Buxton in Dare County, North Carolina — The American South (South Atlantic)
Erected 1976 by Division of Archives and History. (Marker Number B-50.)
Location. 35° 15.953′ N, 75° 31.236′ W. Marker is in Buxton, North Carolina, in Dare County. Marker is on State Highway 12, on the right when traveling south. Touch for map. Marker is in this post office area: Buxton NC 27920, United States of America.
Other nearby markers. At least 8 other markers are within 10 miles of this marker, measured as the crow flies. Diamond Shoals (here, next to this marker); Radio Milestone (approx. ¼ mile away); Cape Hatteras Lighthouse (approx. ¼ mile away); Billy Mitchell (approx. ¼ mile away); Life at the Light (approx. 1.1 miles away); Paukenschlag (approx. 1.4 miles away); Mitchell Demonstrates Air Power (approx. 6.2 miles away); America's 1st Attempt at Civil War Reunification (approx. 10.1 miles away). Touch for a list and map of all markers in Buxton.
Also see . . . The US Naval Historical Center's Dictionary of American Naval Fighting Ships. This DANFS entry for the USS Monitor gives a complete history of the USS monitor, from its construction, battles, and sinking, to its discovery and the establishment of the National Marine Sanctuary. (Submitted on September 16, 2008.)
1. On the USS Monitor and the Establishment of the National Marine Sanctuary
The US Department of the Navy's Naval Historical Center (see link above) had this to say about the wreck of the USS Monitor:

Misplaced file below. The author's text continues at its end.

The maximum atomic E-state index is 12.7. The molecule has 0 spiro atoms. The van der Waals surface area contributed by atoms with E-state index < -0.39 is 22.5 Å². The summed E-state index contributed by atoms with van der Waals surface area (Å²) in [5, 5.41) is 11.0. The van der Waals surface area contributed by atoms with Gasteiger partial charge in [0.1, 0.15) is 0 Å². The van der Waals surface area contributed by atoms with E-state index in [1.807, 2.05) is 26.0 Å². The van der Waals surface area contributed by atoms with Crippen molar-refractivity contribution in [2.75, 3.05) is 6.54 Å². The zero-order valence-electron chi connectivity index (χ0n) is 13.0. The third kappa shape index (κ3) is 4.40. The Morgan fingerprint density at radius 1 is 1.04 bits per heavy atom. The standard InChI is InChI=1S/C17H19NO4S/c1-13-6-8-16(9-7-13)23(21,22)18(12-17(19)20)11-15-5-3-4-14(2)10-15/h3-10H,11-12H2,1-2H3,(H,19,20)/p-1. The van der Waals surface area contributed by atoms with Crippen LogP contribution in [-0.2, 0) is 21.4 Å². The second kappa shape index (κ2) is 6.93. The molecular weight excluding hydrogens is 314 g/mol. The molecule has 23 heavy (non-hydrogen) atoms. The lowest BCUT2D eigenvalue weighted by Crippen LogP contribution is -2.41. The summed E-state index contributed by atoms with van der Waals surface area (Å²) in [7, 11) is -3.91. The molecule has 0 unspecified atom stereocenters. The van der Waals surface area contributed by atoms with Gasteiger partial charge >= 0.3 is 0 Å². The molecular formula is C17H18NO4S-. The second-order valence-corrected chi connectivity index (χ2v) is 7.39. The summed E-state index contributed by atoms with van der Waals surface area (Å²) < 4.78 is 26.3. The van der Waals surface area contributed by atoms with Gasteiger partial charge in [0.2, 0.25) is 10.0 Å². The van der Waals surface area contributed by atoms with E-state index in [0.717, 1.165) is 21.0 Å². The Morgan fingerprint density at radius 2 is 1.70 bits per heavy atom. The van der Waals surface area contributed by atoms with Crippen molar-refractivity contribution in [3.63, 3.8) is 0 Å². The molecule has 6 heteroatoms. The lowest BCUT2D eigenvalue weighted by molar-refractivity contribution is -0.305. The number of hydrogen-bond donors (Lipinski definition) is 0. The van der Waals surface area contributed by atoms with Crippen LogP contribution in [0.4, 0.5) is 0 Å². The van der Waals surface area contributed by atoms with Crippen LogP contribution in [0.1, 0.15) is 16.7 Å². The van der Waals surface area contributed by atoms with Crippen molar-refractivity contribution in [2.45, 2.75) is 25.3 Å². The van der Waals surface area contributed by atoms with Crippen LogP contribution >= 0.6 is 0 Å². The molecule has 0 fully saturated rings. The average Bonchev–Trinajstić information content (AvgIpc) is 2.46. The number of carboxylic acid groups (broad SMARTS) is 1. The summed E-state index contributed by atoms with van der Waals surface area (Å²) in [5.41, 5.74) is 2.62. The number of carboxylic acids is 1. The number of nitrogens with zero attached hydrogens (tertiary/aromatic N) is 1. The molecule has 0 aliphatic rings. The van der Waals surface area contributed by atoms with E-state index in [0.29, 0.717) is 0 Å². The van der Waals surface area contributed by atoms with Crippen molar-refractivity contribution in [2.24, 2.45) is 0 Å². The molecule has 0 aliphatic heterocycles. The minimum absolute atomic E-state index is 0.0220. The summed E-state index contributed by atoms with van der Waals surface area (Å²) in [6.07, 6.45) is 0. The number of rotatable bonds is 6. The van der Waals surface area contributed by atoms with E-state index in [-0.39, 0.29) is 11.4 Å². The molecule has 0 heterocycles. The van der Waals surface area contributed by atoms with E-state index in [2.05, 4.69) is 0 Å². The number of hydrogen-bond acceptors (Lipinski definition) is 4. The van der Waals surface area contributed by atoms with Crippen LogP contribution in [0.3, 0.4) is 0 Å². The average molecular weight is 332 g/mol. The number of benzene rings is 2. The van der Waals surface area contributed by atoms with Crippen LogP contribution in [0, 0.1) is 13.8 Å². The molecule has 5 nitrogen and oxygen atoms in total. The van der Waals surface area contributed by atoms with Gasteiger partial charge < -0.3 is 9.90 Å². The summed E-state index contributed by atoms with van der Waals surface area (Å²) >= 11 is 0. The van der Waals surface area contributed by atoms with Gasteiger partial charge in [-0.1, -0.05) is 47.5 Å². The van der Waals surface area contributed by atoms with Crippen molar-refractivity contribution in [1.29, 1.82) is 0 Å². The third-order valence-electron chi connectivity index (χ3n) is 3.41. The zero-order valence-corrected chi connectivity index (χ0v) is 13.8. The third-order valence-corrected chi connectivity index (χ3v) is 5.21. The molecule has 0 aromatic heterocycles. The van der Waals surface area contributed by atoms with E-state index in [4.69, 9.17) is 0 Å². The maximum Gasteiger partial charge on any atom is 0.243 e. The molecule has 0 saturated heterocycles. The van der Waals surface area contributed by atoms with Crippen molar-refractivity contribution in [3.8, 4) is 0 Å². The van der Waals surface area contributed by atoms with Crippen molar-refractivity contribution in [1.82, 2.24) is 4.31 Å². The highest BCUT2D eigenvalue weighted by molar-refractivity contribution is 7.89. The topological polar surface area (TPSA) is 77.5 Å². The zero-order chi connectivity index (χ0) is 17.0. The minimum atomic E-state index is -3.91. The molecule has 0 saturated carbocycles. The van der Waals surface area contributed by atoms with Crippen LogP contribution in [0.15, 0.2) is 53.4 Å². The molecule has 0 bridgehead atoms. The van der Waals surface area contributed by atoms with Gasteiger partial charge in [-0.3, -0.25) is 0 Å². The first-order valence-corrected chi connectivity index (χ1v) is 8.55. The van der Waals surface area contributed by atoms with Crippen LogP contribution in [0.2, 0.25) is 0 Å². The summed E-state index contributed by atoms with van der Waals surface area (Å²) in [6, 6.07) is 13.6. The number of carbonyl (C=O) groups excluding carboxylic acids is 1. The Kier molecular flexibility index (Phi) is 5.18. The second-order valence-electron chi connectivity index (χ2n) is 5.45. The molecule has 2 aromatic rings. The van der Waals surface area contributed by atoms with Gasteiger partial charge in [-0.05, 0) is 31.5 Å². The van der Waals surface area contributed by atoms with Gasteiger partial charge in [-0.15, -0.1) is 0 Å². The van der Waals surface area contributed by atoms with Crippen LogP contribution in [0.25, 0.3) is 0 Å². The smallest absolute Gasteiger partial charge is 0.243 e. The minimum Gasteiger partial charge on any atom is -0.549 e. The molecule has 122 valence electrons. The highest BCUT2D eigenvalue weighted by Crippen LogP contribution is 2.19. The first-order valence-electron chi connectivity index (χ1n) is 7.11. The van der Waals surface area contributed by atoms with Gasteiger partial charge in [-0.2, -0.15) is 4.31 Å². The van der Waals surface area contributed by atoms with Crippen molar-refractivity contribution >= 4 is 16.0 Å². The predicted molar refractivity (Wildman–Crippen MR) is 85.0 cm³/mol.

"The wreckage of the ironclad was discovered in 1973 by a team of scientists from Duke University, the State of North Carolina, and the Massachusetts Institute Technology. As part of a series of marine sanctuary laws passed by the U.S. Congress, the site of the wreck was designated a National Marine Sanctuary on 30 January 1975 and placed under the protection of the National Oceanic and Atmospheric Administration (NOAA). Owing to deterioration of the wreck from storm and other damage, some artifacts—such as the propeller shaft and hull plates—were later recovered for historic preservation. Starting in March 2001, a five month long expedition involving NOAA, the Naval Sea Systems Command (NAVSEA), Mobile Diving and Salvage Unit Two (MDSU TWO) and The Mariners’ Museum, raised the ironclads innovative steam engine and other parts recovered at the site. The following year, in July and August 2002, the gun turret was raised from the site. These artifacts were transferred to the Mariner’s Museum in Newport News, Va., for historic preservation."
— Submitted September 16, 2008.
Categories. • Notable Events • War, US Civil • Waterways & Vessels •
Credits. This page was last revised on June 16, 2016. This page originally submitted on September 12, 2008, by M. L. 'Mitch' Gambrell of Taylors, South Carolina. This page has been viewed 1,453 times since then and 74 times this year. Photos: 1, 2. submitted on July 1, 2009, by Kevin W. of Stafford, Virginia. • Craig Swain was the editor who published this page.